Chapter 2. Using Flex

In this chapter we’ll take a closer look at flex as a standalone tool, with some examples that exercise most of its C language capabilities. All of flex’s facilities are described in Chapter 5, and the usage of flex scanners in C++ programs is described in Chapter 9.

Regular Expressions

The patterns at the heart of every flex scanner use a rich regular expression language. A regular expression is a pattern description using a metalanguage, a language that you use to describe what you want the pattern to match. Flex’s regular expression language is essentially POSIX-extended regular expressions (which is not surprising considering their shared Unix heritage). The metalanguage uses standard text characters, some of which represent themselves and others of which represent patterns. All characters other than the ones listed below, including all letters and digits, match themselves.

The characters with special meaning in regular expressions are:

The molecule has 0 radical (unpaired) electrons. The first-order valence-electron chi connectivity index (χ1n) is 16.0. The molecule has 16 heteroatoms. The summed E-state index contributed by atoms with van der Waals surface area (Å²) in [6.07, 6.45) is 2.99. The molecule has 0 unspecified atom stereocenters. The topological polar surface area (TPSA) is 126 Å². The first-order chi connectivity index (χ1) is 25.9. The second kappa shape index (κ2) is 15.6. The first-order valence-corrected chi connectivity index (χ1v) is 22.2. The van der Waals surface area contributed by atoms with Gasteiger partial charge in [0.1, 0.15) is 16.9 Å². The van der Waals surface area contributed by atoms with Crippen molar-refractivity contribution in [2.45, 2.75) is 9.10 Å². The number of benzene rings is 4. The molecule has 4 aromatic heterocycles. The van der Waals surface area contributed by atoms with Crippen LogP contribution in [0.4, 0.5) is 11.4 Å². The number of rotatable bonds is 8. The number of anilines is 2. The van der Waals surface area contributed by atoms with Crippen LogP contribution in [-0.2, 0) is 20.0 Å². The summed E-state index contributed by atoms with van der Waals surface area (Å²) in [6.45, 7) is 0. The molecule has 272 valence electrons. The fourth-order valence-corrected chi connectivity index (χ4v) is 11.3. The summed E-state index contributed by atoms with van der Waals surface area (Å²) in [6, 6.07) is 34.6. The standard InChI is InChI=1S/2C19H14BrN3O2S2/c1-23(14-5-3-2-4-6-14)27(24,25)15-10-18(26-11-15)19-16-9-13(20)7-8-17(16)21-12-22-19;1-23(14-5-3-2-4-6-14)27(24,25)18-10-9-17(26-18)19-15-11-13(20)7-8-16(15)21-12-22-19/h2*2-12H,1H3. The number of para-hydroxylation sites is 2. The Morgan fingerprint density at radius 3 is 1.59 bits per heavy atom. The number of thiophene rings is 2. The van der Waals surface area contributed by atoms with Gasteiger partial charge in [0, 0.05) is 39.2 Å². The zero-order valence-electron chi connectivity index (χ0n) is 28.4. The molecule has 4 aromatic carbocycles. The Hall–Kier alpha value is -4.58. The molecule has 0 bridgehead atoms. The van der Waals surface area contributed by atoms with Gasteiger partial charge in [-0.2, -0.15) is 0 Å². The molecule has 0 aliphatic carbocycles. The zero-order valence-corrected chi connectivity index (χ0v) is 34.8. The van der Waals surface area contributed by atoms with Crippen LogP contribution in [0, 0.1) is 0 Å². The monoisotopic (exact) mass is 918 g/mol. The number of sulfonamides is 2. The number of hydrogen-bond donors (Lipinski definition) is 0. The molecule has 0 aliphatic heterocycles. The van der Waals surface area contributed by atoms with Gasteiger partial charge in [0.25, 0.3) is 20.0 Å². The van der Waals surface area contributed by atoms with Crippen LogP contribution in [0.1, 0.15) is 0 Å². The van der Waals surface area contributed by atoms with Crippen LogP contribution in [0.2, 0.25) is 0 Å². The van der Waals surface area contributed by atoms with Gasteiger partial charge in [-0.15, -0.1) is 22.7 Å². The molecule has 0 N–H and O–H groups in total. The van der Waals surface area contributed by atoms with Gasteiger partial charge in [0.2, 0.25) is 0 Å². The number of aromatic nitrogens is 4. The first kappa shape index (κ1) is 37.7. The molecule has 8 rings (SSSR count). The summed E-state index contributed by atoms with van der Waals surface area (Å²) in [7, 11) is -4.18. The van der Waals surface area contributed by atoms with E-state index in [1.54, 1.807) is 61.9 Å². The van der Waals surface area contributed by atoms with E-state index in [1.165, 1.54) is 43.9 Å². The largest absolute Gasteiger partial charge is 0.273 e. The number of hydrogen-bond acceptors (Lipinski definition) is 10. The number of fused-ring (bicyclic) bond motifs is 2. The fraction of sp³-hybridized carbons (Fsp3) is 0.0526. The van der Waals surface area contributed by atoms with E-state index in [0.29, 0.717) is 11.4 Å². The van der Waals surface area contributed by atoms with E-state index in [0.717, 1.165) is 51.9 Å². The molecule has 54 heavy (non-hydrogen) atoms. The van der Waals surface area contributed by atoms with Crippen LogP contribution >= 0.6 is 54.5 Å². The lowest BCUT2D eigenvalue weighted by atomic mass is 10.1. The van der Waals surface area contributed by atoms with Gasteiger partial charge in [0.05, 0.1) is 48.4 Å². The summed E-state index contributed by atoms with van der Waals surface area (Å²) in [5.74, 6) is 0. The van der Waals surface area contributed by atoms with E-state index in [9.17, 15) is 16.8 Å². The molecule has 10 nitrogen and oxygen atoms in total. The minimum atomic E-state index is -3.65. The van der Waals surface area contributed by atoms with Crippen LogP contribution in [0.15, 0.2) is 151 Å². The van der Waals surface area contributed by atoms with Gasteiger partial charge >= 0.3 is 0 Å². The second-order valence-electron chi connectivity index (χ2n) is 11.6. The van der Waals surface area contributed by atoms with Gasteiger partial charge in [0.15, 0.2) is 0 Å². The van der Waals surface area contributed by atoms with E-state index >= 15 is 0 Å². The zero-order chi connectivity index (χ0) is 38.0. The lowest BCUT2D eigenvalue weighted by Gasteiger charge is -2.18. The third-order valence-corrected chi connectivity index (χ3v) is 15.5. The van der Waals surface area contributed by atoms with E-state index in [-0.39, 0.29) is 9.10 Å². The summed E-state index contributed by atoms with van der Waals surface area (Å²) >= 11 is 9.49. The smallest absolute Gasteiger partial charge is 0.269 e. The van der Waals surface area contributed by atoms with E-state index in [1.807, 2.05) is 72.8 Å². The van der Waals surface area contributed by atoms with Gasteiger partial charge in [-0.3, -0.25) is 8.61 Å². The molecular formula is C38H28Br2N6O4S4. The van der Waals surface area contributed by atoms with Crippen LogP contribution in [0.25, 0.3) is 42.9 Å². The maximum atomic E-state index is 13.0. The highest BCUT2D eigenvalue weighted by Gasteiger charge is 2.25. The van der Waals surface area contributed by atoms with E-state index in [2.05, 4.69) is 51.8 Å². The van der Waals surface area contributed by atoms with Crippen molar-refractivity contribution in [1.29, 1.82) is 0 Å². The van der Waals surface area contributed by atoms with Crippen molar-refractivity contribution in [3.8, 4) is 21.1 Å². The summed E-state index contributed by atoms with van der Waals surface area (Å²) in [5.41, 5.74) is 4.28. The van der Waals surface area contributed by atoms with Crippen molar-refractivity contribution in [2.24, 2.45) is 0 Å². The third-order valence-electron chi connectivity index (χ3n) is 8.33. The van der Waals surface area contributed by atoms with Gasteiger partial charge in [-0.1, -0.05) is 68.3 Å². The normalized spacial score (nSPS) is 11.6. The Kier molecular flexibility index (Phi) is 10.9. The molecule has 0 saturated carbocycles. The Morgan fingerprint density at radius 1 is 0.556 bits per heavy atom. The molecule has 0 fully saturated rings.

Matches any single character except the newline character (\n).


A character class that matches any character within the brackets. If the first character is a circumflex (^), it changes the meaning to match any character except the ones within the brackets. A dash inside the square brackets indicates a character range; for example, [0-9] means the same thing as [0123456789] and [a-z] means any lowercase letter. A - or ] as the first character after the [ is interpreted literally to let you include dashes and square brackets ...

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